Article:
Re: HP 35s:Sys. of Lin. Eq. with Complex numbers Message #12 Posted by Karl Schneider on 8 May 2008, 12:53 a.m., in response to message #7 by Valentin Albillo
Hi, Valentin 
Quote:
KS: [...] I'd believe that SOLVE and INTEG act upon only the realvalued portion of the calculated expression [...]."
VA: No, there are some equations involving complex values where the builtin SOLVE succeeds in returning a complex root, so your statement doesn't always apply. Alas, this won't work in general...
Since you stated it, I'm sure that it's true. However, it would seem almost accidental, as the HP35s lacks the processing speed (not as fast as Pioneers) to solve for complexvalued roots of userdefined equations. Furthermore, the predecessor RPNbased models did not offer this capability, so some new code would have had to be developed.
The slow HP15C allows programs that utilize and produce complexvalued numbers to serve as integrands and mathematical functions for SOLVE. However, only the real part of the output is utilized by SOLVE/INTEG. In many cases, though, this is sufficient for practical applications.
Quote:
"KS: [...] it would entail solving a realvalued system of twice the dimension, after first recognizing that the system is complexvalued. [...]"
VA: If by "twice the dimension" you mean that a 5x5 complex system would mandatorily require solving a 10x10 real one, that's not so, you can get by with smaller systems by using algorithms dealing with other than the tired [[A B][B A]] scheme.
I surmise that the same 5x5 system could be utilized if complex math were supported, but the number of operations should be comparable. "Tired" the real transformation might be, but it is straightforward, easily reversible, and should be generally reliable (except perhaps if the complex numbers somehow transform to an illconditioned matrix). It simply provides an explicit decomposition of the complexvalued arithmetic to its realvalued steps, allowing the same algorithms to be used, thus making it a natural approach for the HP15C.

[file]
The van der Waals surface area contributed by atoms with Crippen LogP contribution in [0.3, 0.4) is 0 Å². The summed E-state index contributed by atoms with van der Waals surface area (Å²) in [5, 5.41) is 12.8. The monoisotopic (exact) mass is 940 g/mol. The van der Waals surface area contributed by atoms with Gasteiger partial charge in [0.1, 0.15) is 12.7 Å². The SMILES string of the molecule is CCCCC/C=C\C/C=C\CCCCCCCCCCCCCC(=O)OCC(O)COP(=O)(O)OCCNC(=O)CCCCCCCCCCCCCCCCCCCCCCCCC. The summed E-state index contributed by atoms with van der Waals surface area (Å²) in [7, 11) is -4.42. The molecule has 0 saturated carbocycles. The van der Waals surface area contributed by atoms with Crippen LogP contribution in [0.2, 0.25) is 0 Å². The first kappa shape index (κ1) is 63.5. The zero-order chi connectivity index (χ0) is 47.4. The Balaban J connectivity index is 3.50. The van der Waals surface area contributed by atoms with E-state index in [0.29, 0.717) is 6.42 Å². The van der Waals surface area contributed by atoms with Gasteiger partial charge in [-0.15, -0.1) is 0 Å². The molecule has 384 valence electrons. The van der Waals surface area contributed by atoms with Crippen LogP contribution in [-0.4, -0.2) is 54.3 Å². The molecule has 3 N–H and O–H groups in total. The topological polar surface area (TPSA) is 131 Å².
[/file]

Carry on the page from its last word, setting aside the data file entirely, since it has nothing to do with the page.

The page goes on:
Here's an illustration for anyone who might not understand the purpose of the HP15C matrix transformations for complex numbers. For instance, why is the leftside multiplicand transformed to a square matrix, but not the rightside multiplicand?
Py,x ("convert to partioned") Cy,x ("convert to complex") A^{P}>A^{~} (MATRIX 2) A^{~}>A^{P} (MATRIX 3)
{a, b, c, d} are realvalued; they could be scalars, or matrices with {a, b} and {c, d} of suitablymatching dimensions.
(a+jb)*(c+jd) (two complexvalued multiplicands)
[a b]*[c d] (entered as matrices in "complex" form)
[ a] [ c] ("partitioned" form)
[ b] * [ d]
[ a b]*[ c] (transformed to square realvalued matrix)
[ b a] [ d]
[ac  bd] ("partitioned" matrix product)
[bc + ad]
[(acbd) (bc+ad)] ("complex" form of matrix product)
(acbd)+j(bc+ad) (complexvalued result)
These manual procedures make logical sense to those who know their linear algebra well, but are probably not very intuitive to those who don't. Given the limitations of the hardware, however, I'd say that the developers of the HP15C did a nearideal job.
 KS
Edited: 9 May 2008, 3:03 a.m.